This Week in Forensic Science

No one has hours to scour the papers to keep up with the latest news, so we’ve curated the top news stories in the field of Forensic Science for this week. Here’s what you need to know to get out the door!


This week in forensic science header

UNT DNA Program Funding Loss ‘Incredibly Crippling’, Say Investigators (Forensic Magazine – 5/19/2017)

  • In previous years, Krebs would send the samples to the national clearinghouse at the University of North Texas Health Science Center, which accepts out-of-state samples to help identify the nameless dead. But this year she can’t. A crucial $1 million in funding from the federal National Institute of Justice was removed earlier this year, and state and local agencies can no longer get the free testing they have come to expect.


How to Sequence DNA in Space (The Atlantic – 5/19/2017)

  • Last summer, NASA dispatched Kate Rubins, a microbiologist with a doctorate in cancer biology, to try it for the first time.


State Forensic Panel Approves Use of Familial DNA to ID Suspects (Newsday – 5/19/2017)

  • A special state committee Friday approved a recommendation that New York State adopt the use of familial searching, an emerging DNA procedure employed in some states to identify potential suspects.


Foundling’s Father: DNA Unlocks Secrets of Serial Baby Abandonment Case (CBCNews – 5/21/2017)

  • Janet Keall spent decades searching for biological family, but when she finally found the man she believes is her father, she froze.


This BSU Prof Got a Grant to Investigate Wrongful Convictions but Cannot Use it in Idaho (Idaho Statesman – 5/21/2017)

  • Convicts who believe they were wrongfully convicted of murder or forcible rape may benefit from a $630,000 federal grant to test DNA.


Death Row Inmates Granted Direct DNA Testing Through Ohio Supreme Court Under New Rule (The Blade – 5/22/2017)

  • Inmates already on death row may appeal a lower court’s decision rejecting access to DNA testing of evidence directly to the Ohio Supreme Court under a new rule adopted today.


7.2-Million-Year-Old Pre-Human Fossils Challenge Modern Human Evolution Theory (CBCNews – 5/22/2017)

  • A jawbone discovered by German troops in Athens during the Second World War could be evidence that apes and humans diverged 200,000 years earlier than the current theory says.


Study: DNA May Have Only Modest Impact on Sexual Assault Arrests (BBC News – 5/16/2017)

  • Most arrests in sexual assault cases occur before crime laboratory results are available, a new study found, suggesting that DNA testing may influence arrests in just a small number of cases.The paper is among the first studies to examine the impact of DNA on sexual assault arrest rates, although the researchers said the findings should be interpreted cautiously because of the small sample size of cases used in key analyses.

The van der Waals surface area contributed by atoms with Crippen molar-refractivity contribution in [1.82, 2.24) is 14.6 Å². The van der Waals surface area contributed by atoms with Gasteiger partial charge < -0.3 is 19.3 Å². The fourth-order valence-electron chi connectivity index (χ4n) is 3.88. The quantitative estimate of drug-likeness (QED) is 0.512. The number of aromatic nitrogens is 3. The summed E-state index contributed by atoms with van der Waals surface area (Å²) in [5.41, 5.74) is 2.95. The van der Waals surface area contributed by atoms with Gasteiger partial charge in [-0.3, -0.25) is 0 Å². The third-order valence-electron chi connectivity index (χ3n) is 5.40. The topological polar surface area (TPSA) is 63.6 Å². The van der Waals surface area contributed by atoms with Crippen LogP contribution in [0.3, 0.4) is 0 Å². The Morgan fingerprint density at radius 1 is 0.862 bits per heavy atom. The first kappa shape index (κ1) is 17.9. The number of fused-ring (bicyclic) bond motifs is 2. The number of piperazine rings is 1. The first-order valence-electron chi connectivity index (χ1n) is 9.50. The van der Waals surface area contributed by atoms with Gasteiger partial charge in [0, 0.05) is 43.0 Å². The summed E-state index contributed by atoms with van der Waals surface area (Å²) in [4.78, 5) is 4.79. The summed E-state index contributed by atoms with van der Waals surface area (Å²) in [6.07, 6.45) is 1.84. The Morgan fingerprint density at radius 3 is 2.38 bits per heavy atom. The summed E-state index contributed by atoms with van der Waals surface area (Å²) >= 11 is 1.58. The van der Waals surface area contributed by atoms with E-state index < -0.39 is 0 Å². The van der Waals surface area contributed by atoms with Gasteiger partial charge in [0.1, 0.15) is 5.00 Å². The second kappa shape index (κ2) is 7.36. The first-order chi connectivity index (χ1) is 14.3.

Bath Salts Research at Sam Houston State Probes Chemicals, Nets Award (Forensic Magazine – 5/24/2017)

  • Now scientists at Sam Houston State University have completed one of the most thorough looks into the nitty-gritty workings of these illicit drugs—and the work netted a doctoral student a major award for her part on the project.


Forensic Laboratory: What Does This Mean for Rwanda? (The New Times – 5/24/2017)

  • The enactment of Law No. 41/2016 establishing the Rwanda Forensic Laboratory is an extremely exciting milestone for Rwandans because it translates into speedy reception of analysis results.


44 ‘Hits’ Found in DNA Testing of Old, Backlogged Virginia Rape Evidence (Richmond Times-Dispatch – 5/24/2017)

  • DNA testing in 431 cases of collected but previously untested biological evidence recovered in Virginia rape cases has resulted in 44 DNA database “hits.”


Proteins Best Preserved in Bone Midshaft, Could be Age Biomarker (Forensic Magazine – 5/25/2017)

  • The University of Manchester team found that the best preserved protein molecules are found deepest in the shaft of the long bones such as the femur. Some of the key proteins could also provide a biomarker for age at time of death, the scientists found.


How Audio Analysis of Gunshots Helps Solve Crimes (Here&Now – 5/25/2017)

  • Cellphone recordings and police body cameras have opened up a new field of forensic science. Analysts can examine sound waves and determine the direction of gunshots, what type of gun they came from and a time frame of the shooting, which can be used as evidence in the courtroom.